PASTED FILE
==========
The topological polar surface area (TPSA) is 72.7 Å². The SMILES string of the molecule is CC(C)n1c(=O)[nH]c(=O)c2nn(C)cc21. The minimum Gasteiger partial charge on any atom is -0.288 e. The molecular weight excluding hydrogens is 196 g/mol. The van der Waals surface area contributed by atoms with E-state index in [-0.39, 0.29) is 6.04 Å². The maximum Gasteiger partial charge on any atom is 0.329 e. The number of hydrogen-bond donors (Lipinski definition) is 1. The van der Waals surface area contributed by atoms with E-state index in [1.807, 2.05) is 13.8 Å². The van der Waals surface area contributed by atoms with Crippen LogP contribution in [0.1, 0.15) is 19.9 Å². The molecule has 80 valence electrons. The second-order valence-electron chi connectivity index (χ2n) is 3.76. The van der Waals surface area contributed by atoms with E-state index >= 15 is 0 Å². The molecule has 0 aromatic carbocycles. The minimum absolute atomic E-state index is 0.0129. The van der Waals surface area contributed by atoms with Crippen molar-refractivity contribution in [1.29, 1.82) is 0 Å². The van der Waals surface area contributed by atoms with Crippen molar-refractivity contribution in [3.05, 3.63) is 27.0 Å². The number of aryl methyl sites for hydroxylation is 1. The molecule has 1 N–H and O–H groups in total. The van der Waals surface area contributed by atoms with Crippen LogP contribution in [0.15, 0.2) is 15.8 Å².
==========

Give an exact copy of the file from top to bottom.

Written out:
The topological polar surface area (TPSA) is 72.7 Å². The SMILES string of the molecule is CC(C)n1c(=O)[nH]c(=O)c2nn(C)cc21. The minimum Gasteiger partial charge on any atom is -0.288 e. The molecular weight excluding hydrogens is 196 g/mol. The van der Waals surface area contributed by atoms with E-state index in [-0.39, 0.29) is 6.04 Å². The maximum Gasteiger partial charge on any atom is 0.329 e. The number of hydrogen-bond donors (Lipinski definition) is 1. The van der Waals surface area contributed by atoms with E-state index in [1.807, 2.05) is 13.8 Å². The van der Waals surface area contributed by atoms with Crippen LogP contribution in [0.1, 0.15) is 19.9 Å². The molecule has 80 valence electrons. The second-order valence-electron chi connectivity index (χ2n) is 3.76. The van der Waals surface area contributed by atoms with E-state index >= 15 is 0 Å². The molecule has 0 aromatic carbocycles. The minimum absolute atomic E-state index is 0.0129. The van der Waals surface area contributed by atoms with Crippen molar-refractivity contribution in [1.29, 1.82) is 0 Å². The van der Waals surface area contributed by atoms with Crippen molar-refractivity contribution in [3.05, 3.63) is 27.0 Å². The number of aryl methyl sites for hydroxylation is 1. The molecule has 1 N–H and O–H groups in total. The van der Waals surface area contributed by atoms with Crippen LogP contribution in [0.15, 0.2) is 15.8 Å².